There are still three Pintail (all in eclipse/juvenile plumage) on the Slurry Lagoon. There are also still some butterflies and dragonflies about, including Comma, Peacock, Red Admiral and Brown Hawker. PS.
The warm weather has encouraged the Dragonflies and Damselflies to emerge and several species can be seen around the site. So far Banded Demoiselles, Common Blue Damselflies, Azure Damselflies, Blue-tailed Damselflies, Small Red-eyed Damselflies and Four-spotted Chasers have been seen. A rare species on site, the Large Red Damselfly has been seen twice and this afternoon a Hairy Dragonfly was seen for the first time on the site. RW. PS.
As August was a wildlife seeker trip I searched the internet to see what was around. As there was nothing really exciting it was decided that we went to Norfolk.
Five of us left in one car and we reached Cley at about 10.30 am. We made our way to Salthouse beach car park and spent the next three-quarters of an hour sitting below the dunes – out of the wind – doing a bit of sea watching. Gannets were going south in variable numbers. There were the usual gulls and a few waders passing by. A small flock of Common Scoter were seen off shore. It was hoped that there might be Shearwaters and Skuas moving through. The only skua species we saw was so far out we couldn’t identify it.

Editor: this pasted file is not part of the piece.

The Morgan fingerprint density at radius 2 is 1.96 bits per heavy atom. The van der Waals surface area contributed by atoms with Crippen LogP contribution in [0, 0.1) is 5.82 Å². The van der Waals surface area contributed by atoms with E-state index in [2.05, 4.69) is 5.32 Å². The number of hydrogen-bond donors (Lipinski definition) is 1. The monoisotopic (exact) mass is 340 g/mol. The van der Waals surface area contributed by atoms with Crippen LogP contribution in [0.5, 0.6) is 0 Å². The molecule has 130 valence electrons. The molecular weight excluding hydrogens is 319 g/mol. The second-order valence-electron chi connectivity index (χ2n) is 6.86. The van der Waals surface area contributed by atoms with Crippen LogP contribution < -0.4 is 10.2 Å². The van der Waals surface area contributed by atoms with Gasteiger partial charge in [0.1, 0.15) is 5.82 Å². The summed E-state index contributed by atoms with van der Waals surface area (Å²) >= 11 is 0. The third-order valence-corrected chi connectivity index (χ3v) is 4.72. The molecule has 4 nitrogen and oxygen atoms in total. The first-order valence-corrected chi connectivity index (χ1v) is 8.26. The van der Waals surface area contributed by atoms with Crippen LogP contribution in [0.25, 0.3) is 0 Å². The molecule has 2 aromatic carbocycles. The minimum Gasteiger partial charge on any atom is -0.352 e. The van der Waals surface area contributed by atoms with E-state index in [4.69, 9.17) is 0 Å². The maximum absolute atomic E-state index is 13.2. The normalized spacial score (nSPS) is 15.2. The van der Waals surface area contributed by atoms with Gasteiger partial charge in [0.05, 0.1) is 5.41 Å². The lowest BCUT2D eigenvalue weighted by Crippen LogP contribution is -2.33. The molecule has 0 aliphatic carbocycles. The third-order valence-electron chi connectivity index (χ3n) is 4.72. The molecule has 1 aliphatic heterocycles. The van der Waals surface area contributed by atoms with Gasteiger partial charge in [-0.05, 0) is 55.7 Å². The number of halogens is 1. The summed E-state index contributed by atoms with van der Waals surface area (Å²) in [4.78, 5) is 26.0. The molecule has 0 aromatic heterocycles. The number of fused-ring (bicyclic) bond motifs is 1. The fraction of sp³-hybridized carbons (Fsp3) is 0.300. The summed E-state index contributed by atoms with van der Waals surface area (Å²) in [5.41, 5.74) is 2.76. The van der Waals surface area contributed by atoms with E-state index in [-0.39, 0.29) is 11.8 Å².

We decided we would head for Titchwell; at least we could sit in a hide out of the wind.
Alas – it was not to be. We were almost in Stiffkey when the car we were in broke down.
While we were waiting for the breakdown truck Marsh Harrier was seen.
We arrived back in Nottingham at about 3.00pm so a few of us decided to call at the Lagoons for a couple of hours. While there we added Red Admiral and Speckled Wood to our trip tally.
Total trip records (2009 in brackets)
Birds 168 (148) Mammals 12 (6) Butterflies 23 (15) Dragonflies 7 (3) Others 7 (1)
Padley Gorge – May 2010